I've been a mom for the last 9 years, so I don't have any recent experience in anything. Plus everyone in the area knows about my husband, and most managers don't want to hire someone that will be gone for 3 months at a moments notice. Plus jobs in this area are scare to begin with. Sometimes I feel like a bad mom and wife because I'm not working, but its definitely not for lack of trying.
Up until then I lived in the fantasy that because we have health insurance everything will be fine. I mean up until then we never had a problem with them. We paid our deductibles and copays on medicines, and never gave anything a 2nd thought.
Then the list, the LONG list, of things they don't cover, or barely cover, started coming in.
- During transplant lodging. Depending on traffic, we live 90 minutes to 2 1/2 hours from the hospital. Once we get that call, I will be staying near the hospital. Hotels in that area are $55 + a night. If all goes well he'll be in the hospital for about 2 weeks before he's discharged. We know there are some hotels in the area that will help work with us on the prices, but I'd rather plan for the higher prices just to be safe.
- After transplant lodging. Because we live so far away from the hospital, my husband and I have to live near the hospital after transplant. This can range anywhere from $20 - $100 a night at the hospital apartments. We've planned on the $100 a night as a precaution. I'd rather plan for the worst and hope for the best. Recently we also found out that we need $300 just to move in. Our social worker never told us this. So I'm also wondering what else she hasn't told us.
- Food. The one thing we have found the last 2 years is there isn't much to eat near the hospital. You have to drive a good distance to get to get to the semi decent priced restaurants or fast food. So while he's in the hospital I'll be stuck eating cafeteria food while I'm at the hospital. I plan on trying to get a hotel room with at least a fridge so I can stock up on food the grocery store. Plus all the groceries we will need while we live at the hospital apartment afterwards.
- Gas. Gas for me to get to and from the hospital and hotel while he's in the hospital, and then to get around town after he's released. During those 3 months we will be making trips back to the clinic several times a week.
- Monthly bills. Unfortunately during this time, life goes on. That includes our rent and monthly utilities. As much as life would be 10 times easier if I didn't have to worry about these for those 3 months, that's not going to happen. My mother in law is going to come up and stay with our kids, so we can't shut off or suspend the utilities.
- Rejection meds. After the transplant he will be on a ton of meds to keep his body from rejecting his new heart. For just 2 of the medicines, our copay is $6000. Only 2. We also found out that our insurance only covers $500 a year on name brand medicines. Thankfully a lot of the meds come in generic form too, but not all. Then there are some that are over the counter meds, which aren't covered by insurance.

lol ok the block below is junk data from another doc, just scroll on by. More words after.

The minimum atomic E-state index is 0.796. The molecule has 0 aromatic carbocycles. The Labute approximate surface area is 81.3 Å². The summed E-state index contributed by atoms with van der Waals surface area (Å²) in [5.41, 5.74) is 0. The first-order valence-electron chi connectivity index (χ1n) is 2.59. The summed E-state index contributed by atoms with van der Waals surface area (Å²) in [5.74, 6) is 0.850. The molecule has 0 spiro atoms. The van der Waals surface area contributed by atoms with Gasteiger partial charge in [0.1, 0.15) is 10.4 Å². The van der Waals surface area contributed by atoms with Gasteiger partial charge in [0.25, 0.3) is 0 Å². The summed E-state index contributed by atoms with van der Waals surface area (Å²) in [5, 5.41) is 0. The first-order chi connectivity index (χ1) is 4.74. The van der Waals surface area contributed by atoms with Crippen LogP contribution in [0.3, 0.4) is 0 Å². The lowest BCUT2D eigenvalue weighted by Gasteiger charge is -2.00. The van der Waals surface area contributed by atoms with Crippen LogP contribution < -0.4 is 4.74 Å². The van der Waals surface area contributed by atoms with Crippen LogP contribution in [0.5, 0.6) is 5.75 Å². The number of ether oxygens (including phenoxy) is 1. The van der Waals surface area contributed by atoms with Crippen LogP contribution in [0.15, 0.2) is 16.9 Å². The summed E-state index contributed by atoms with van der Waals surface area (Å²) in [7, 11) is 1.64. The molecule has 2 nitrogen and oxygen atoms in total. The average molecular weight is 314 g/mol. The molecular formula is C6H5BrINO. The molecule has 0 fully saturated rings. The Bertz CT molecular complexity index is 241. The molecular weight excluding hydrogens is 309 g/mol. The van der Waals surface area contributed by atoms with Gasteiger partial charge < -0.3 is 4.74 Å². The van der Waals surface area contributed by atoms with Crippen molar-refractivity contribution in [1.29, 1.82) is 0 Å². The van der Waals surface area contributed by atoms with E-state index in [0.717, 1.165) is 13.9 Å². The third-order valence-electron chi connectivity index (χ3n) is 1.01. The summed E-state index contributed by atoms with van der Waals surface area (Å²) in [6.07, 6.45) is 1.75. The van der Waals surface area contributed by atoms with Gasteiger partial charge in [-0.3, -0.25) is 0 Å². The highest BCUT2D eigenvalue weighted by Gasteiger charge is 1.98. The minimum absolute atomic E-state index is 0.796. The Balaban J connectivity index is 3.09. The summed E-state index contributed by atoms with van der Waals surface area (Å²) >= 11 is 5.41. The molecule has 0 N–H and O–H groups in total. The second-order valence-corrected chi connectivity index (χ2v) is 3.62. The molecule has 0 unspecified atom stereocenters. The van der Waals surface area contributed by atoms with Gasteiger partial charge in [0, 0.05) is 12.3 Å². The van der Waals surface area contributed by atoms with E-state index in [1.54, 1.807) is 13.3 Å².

- Anything else. I know there's more that I haven't even thought of yet that will eventually slip themselves into my mind to give me yet another thing to stress out about.
When we first sat down with the transplant social worker, we were determined to do this ourselves. We weren't about to admit to other people that we couldn't handle it financially.
It wasn't until our next sit down with our transplant social worker that we realized we needed to swallow our pride and ask for help. Being told about the $6000 a month copay for just 2 medicines was a huge wake up call.
Swallowing our pride and admitting that we needed to reach out to people was the hardest thing we had to do. We had only lived here for a little over a year and didn't know many people in town. We weren't sure, and were kind of scared, how people would react. Finally we just took the plunge and contacted the local newspaper. They ran a story about him, and about our rising medical bills.
After that first article ran, Warrior's 7th grade class decided they wanted to do something to help us. They designed a quilt that they raffled off. Each student, plus the Sugar Pea, designed their own little square. Then the teacher and a friend of hers sewed it together. They raised almost $1500 with just that one raffle. We've also had Dining for Dollars nights at different restaurants.
We're still looking for some big fundraisers, and finding people to help us. When we first started we had a friend tell us that she would be the coordinator so we didn't have to stress about anything. Only she hasn't helped us with anything. Always has an excuse why she can't or won't contact local businesses. So its all fallen on our shoulders, so its been slow. Between doctors appointments, hospital stays, and trying to give the kids a somewhat normal childhood.
Unfortunately our need for fundraising isn't going to come to an end any time soon.